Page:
#137769  by tatittle
 Sun Mar 23, 2014 12:34 am
I am wondering if anyone here has tried out these gizmos--the headstock ones that are mounted under the tuners--and found them to have significant sustain improving qualities at volume (or lower vol). A friend of mine was talking with David Gilmore before his show and when he asked how Gil obtained his legendary sustain Gilmore went over and showed him the back of his guitars, which were equipped with Fathead sustain plates. They are no longer made, so they are a PIA to find (unless someone knows a new production). Whatdya say?
 #137775  by Jon S.
 Sun Mar 23, 2014 7:55 am
You might find a Fatfinger simpler.

http://www.musiciansfriend.com/accessor ... n-enhancer

 #137776  by tatittle
 Sun Mar 23, 2014 8:11 am
Thanks J, I have a couple of those. They dont seem to make too big of a difference, hence my interest in the original conception.
 #137784  by tatittle
 Sun Mar 23, 2014 12:19 pm
So it doesn't matter what kind of plastic strings I put on my Roy Rogers kitchen beater, I can get Tony Rice tone thru positive thinking?
Actually I suspect the sustain plates are gimmicky, but some pretty big names swear by them apparently (w/o endorsements).
 #137787  by mikelawson
 Sun Mar 23, 2014 3:37 pm
Positive thinking, and perceptive ears that know the Fat Head really doesn't do anything but remove money from your wallet you could use toward something that might. I tried them, and the clamp on, and its a placebo effect. :D
 #137788  by mikelawson
 Sun Mar 23, 2014 3:47 pm
As for Gilmour, I could be wrong, its been 20 years now since then, but being friends with Tim Renwick and Tim''s guitar tech Adey Wilson and David's tech Phil Taylor, I was privileged to get invited to hang with them in Nashville, Columbus and Indianapolis on the final Floyd tour. I even got to sit at the mixer at the Hoosier dome, which was just crazy. I got a good look at the guitars used in the shows while in Indianapolis during sound check, and for the life of me I can't remember seeing Fatheads on his guitars. Being a guitar geek its the kind of thing I think I would remember, but hey, a lot of chemistry has gone through this brain since then, especially 20 years ago, so who knows. I'm not saying your friend is wrong, just saying I don't recall seeing them. You've piqued my curiosity now, maybe I'll email Tim and see if he knows anything about them being used. I know the Fender custom shop DG models don't add them on his models.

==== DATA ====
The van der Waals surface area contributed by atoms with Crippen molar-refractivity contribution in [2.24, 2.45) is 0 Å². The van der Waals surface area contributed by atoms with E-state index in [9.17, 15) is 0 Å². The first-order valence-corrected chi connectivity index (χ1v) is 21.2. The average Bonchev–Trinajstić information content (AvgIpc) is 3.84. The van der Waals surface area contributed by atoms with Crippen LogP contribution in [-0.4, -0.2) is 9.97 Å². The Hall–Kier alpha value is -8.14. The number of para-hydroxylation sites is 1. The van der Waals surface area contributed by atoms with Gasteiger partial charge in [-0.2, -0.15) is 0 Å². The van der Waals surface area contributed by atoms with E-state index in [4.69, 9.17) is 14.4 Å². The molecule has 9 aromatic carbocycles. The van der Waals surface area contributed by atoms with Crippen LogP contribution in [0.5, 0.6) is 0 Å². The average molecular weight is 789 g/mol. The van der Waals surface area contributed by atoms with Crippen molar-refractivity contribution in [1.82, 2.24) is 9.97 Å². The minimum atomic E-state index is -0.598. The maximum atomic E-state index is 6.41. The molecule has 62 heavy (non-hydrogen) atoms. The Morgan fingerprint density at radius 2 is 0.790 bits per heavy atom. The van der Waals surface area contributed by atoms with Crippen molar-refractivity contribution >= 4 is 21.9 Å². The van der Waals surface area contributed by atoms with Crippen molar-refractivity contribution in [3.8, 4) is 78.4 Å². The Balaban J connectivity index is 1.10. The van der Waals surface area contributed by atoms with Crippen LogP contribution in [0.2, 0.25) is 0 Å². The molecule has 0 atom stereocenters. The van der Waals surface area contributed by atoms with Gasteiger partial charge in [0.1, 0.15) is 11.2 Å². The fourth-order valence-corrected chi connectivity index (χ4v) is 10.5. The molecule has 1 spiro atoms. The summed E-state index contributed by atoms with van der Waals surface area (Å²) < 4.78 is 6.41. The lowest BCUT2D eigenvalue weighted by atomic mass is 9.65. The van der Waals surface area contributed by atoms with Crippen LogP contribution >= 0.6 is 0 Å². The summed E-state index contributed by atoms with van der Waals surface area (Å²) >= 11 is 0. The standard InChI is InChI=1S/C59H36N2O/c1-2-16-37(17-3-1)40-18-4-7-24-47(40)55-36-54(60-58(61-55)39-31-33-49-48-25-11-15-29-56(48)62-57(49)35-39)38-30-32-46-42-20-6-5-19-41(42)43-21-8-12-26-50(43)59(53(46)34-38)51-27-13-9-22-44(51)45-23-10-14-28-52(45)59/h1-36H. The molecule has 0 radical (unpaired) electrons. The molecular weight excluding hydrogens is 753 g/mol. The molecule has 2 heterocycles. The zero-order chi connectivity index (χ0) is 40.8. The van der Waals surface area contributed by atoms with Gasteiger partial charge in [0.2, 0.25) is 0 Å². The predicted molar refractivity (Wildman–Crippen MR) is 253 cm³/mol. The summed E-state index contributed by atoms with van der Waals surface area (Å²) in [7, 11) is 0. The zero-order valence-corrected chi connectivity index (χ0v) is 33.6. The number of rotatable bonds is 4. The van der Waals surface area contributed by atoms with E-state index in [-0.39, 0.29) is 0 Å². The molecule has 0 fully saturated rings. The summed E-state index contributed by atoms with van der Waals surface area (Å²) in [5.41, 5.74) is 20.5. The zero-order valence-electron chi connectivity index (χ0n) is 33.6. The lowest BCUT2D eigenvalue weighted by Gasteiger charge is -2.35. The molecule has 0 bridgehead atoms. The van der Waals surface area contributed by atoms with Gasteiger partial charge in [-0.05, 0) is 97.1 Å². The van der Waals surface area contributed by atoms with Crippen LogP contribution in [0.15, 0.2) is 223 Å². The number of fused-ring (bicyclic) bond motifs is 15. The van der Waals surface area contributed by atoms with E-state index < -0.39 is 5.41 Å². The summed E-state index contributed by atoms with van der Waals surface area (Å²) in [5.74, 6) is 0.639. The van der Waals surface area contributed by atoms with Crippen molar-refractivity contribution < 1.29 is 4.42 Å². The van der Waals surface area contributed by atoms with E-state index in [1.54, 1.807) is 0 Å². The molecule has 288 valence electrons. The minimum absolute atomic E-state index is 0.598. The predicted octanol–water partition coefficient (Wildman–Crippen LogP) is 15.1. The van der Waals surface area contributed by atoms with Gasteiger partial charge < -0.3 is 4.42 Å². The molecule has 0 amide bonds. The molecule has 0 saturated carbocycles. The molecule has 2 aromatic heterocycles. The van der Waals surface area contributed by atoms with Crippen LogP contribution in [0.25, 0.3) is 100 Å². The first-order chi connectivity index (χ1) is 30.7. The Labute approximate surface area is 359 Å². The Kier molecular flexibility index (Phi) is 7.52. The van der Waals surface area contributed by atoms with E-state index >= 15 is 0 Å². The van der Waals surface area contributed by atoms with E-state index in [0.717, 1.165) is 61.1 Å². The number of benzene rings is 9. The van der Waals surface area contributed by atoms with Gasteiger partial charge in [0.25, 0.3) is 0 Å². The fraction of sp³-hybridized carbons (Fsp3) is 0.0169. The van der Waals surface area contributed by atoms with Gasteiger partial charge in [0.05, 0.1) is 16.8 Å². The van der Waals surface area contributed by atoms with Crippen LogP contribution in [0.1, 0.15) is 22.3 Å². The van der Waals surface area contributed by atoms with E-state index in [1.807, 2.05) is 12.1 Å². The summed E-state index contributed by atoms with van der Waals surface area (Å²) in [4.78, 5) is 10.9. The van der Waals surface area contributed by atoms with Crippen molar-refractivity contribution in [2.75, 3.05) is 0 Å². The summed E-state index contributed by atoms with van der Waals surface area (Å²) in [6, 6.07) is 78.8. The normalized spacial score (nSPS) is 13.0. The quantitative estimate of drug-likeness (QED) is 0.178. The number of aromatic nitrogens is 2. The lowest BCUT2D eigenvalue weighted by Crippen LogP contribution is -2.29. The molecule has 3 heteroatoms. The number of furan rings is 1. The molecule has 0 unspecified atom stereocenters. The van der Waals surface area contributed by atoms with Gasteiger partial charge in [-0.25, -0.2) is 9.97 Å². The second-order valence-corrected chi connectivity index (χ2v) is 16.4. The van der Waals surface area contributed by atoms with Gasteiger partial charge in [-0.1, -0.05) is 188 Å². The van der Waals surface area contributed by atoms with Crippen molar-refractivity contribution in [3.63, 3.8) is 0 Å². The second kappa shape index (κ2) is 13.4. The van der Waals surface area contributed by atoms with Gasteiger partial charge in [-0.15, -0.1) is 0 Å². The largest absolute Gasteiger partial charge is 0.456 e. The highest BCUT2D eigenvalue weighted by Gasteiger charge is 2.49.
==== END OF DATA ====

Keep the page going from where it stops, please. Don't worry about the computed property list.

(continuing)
EDIT: In Phil's book "Pink Floyd -The Black Strat" there are pics of the back of his headstocks and I don't see any Fatheads. Do the "Look Inside" thing here: http://www.amazon.com/Pink-Floyd-Histor ... 1423445597

EDIT TWO: I'm just back from Germany a week ago with two types of flu strains and pneumonia, so I got nothing else to do but lay in bed with this laptop and look stuff up. I just found http://www.gilmourish.com which details all of Gilmour's gear, and I can't find nary a mention of a Fathead sustain plate or any photos, etc. Maybe your pal was pulling your leg?